Published in: on November 16, 2011 at 12:01 am  Comments (6)  
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RISQUE PORTRAIT OF AN ALLURING WOMAN IN NEW YORK CITY, NEW YORK BY JOSE MORA (ACTRESS JEFFREYS-LEWIS?)

This cabinet card features an alluring woman lying on a divan in a very provocative pose. Note the leopard skin on the divan. This woman is likely an actress. She appears to be dressed like she is part of a harem. Rather than an actress, she may be a member of a circus act. The photographer is the famous celebrity photographer, Jose Mora. This image is risque for the time that it was made. To view other photographs by Mora, click on the category “Photographer: Mora”.       ADDENDUM: An informed visitor to the cabinet card gallery has identified the subject of this cabinet card as being actress  Jeffreys-Lewis. See the comment below to learn the interesting details.

Published in: on August 15, 2011 at 12:01 am  Comments (4)  
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PRETTY DANCER PHOTOGRAPHED BY SARONY IN NEW YORK

This cabinet card is a photograph of a young dancer/actress photographed by the famous celebrity photographer, Sarony of New York. She seems to be in a dancers pose and costume. The reverse of the card has a handwritten identification of the subject. The name listed is Sara Belle; and preliminary research has revealed nothing about her. In fact, the existence of an actress/dancer by that name has not yet been confirmed. Interestingly, Napoleon Sarony’s daughter was named Belle. In regard to the date of this photograph, Sarony opened his Broadway studio in 1866 and moved to 37 Union Square in New York City in 1871.  Therefore this photograph was taken between 1866 and 1871. Perhaps a visitor to this site can shed some light on the identity of the woman in this photograph. Additional images by Sarony can be seen by clicking on the Cabinet Card Gallery’s category of “Photographer: Sarony”.

Published in: on March 13, 2011 at 1:57 pm  Comments (1)  
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“A BRILLIANT FUTURE SACRIFICED FOR A LIFE OF EXCITEMENT” (1894): STAGE STAR MARION MANOLA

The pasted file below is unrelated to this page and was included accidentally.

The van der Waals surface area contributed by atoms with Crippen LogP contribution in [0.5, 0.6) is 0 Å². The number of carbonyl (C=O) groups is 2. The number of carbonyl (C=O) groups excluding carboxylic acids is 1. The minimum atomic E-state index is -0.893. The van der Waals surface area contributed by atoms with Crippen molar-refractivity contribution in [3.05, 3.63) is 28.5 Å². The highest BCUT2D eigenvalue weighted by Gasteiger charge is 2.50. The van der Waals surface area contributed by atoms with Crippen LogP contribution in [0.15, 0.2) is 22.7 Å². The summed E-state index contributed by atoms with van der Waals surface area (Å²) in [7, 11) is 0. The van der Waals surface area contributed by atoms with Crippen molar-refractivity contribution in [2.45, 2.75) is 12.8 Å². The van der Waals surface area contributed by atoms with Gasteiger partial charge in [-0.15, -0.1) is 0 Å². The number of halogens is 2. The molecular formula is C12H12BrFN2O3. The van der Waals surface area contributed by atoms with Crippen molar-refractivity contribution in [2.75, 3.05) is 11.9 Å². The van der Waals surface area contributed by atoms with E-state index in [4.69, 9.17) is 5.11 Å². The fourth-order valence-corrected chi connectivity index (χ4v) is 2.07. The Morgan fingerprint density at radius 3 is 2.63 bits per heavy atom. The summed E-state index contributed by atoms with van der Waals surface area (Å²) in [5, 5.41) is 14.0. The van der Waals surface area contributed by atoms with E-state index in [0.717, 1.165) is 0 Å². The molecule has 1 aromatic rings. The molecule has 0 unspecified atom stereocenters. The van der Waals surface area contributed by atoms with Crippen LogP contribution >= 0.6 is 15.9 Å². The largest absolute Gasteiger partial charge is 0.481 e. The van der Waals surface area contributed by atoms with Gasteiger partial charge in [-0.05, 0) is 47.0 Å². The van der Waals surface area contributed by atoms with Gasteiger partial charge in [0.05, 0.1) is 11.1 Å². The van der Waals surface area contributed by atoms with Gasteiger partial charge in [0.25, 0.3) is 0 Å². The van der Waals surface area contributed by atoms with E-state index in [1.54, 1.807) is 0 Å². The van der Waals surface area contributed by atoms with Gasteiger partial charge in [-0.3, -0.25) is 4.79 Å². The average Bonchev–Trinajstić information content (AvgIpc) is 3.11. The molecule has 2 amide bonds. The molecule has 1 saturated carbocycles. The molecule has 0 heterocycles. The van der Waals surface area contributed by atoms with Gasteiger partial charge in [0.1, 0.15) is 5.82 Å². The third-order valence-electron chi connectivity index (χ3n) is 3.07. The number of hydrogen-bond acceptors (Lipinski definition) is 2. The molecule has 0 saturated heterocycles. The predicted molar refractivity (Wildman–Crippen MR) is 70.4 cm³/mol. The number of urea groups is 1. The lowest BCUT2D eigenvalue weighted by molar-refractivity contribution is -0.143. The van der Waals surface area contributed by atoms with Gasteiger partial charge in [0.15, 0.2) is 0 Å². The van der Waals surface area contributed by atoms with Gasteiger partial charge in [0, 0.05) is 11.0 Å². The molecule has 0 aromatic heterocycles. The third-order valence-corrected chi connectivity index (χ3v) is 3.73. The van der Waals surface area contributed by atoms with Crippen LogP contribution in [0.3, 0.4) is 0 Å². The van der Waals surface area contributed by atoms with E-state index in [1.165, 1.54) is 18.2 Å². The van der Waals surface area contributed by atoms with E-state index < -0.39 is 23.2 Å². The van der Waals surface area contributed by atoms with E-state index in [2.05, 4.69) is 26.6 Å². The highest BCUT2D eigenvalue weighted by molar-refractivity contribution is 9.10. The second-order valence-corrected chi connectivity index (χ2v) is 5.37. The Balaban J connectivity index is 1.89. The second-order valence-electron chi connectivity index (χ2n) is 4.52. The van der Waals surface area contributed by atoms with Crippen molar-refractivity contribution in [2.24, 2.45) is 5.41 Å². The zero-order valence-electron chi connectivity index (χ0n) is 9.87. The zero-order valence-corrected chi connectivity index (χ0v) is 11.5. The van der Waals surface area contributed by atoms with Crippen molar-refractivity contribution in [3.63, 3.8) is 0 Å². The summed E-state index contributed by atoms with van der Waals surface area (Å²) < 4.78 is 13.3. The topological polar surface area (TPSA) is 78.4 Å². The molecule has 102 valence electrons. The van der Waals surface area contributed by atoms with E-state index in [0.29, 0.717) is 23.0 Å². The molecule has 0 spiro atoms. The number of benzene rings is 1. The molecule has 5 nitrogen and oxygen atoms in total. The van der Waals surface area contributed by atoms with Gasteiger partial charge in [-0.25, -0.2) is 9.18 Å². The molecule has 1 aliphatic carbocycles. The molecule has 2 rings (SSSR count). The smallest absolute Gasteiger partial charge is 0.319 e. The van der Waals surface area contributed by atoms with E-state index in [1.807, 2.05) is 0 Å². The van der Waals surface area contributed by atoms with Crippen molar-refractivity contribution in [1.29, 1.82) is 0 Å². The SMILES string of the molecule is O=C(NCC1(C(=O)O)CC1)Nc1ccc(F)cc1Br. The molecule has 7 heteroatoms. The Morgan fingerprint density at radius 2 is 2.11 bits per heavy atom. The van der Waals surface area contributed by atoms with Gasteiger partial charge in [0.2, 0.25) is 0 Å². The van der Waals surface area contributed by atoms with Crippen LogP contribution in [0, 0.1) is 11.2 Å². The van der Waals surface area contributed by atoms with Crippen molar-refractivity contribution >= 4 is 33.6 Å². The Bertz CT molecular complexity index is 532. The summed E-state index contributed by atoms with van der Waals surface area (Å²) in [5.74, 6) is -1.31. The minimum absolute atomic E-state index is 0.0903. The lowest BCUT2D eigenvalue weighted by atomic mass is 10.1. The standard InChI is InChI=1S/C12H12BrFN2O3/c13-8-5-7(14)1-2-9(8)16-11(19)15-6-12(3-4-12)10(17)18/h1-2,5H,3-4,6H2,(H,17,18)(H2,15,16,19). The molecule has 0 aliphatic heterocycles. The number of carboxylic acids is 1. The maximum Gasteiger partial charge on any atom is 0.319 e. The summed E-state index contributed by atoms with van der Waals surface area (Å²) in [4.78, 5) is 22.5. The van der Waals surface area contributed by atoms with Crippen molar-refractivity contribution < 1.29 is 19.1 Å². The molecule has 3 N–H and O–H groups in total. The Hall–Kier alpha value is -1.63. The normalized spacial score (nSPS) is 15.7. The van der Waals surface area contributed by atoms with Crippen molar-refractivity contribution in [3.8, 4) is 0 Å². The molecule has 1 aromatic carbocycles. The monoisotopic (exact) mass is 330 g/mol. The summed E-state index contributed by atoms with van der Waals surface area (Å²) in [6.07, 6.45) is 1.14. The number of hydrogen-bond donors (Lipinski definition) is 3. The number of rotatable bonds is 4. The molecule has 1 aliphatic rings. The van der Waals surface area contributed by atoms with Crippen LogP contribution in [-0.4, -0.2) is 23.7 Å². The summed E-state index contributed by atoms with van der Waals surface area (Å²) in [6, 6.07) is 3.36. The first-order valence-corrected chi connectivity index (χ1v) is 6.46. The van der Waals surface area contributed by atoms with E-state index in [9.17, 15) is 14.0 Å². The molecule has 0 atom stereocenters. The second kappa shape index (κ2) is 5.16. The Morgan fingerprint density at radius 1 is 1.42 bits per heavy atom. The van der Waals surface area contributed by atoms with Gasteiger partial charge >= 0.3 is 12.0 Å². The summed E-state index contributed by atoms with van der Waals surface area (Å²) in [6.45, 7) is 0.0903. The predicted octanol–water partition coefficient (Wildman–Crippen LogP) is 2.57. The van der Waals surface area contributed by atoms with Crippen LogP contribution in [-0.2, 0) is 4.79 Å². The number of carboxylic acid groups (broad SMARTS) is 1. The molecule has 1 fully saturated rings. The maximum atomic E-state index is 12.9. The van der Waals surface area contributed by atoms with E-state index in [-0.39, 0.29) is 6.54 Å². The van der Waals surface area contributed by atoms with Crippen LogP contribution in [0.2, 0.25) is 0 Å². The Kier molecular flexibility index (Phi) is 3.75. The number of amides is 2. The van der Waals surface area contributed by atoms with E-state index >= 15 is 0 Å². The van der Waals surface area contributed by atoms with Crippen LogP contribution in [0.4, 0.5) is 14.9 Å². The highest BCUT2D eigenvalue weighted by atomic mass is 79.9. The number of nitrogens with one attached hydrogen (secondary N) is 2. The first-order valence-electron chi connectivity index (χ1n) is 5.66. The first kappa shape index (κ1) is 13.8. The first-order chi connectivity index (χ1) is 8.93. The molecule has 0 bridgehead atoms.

Marion Manola (1865-1914) is the subject of this cabinet card photograph by celebrity photographer, Benjamin Falk. Manola was born in Cleveland, Ohio. She was a popular comic opera star during the late 1880’s and 1890’s. The New York Times (1894) featured a headline stating “A Brilliant Future Sacrificed for a Life of Excitement” referring to Ms. Manola. The newspaper reported that the theatrical community was upset by the actress’s “insanity”. She was described as one of the more popular singer/actresses on American stage. She was known to be a bit eccentric but she was “heartily liked by everybody”. She was described as light hearted, having a joyous nature, and as vivacious. She was discovered by Colonel John A. McCaull, who cast her in a comic opera company. She aggressively pursued her career and had “late suppers”, “early rehearsals”, and worked hard. The stress of her theatrical life caused her to become irritable, fretful and difficult to manage. When her theatre company dissolved, she joined De Wolff Hopper’s company where she became the prima donna. After about a year she lost her job because of difficulty with a manager. She then went to Europe where she played the role of Maid Marion in “Robin Hood”. While in Europe she met her soon to be second husband, John Mason. Mason had his own personal problems including a great deal of debt. They joined a comic opera company in Boston but they quickly lost their jobs due to problems getting along with management. They organized their own company but it went bust. Manola’s mind began to fail and it became known that she had a opium habit. The press had a field day covering Ms. Manola’s psychiatric and substance abuse difficulties, as well as her entry into a rehab facility. Does any of this sound familiar? Think about the press coverage of Lindsay Lohan or a number of other celebrities of today who experience emotional or addiction problems.  Manola also made her mark in the courts. In fact, Judge Louis Brandeis, one of America’s great Justices,  was involved in an interesting and important case Manola brought to the legal system. The actress brought suit against a theatre manager and a photographer because she was photographed on the stage, without permission, while wearing an outfit (tights) she felt were too immodest to be photographed in. After being photographed, she ran off the stage in distress. The court supported Ms Manola’s suit and forbid the photographs from being distributed. The court took the position of there being a need for morality in the press. Some skeptics felt that the actresses real issue with the photographs had more to do with her not getting financially compensated for the photographs, rather than her claims that her privacy was violated. To view other photographs by Benjamin Falk, click on the category “Photographer: Falk”.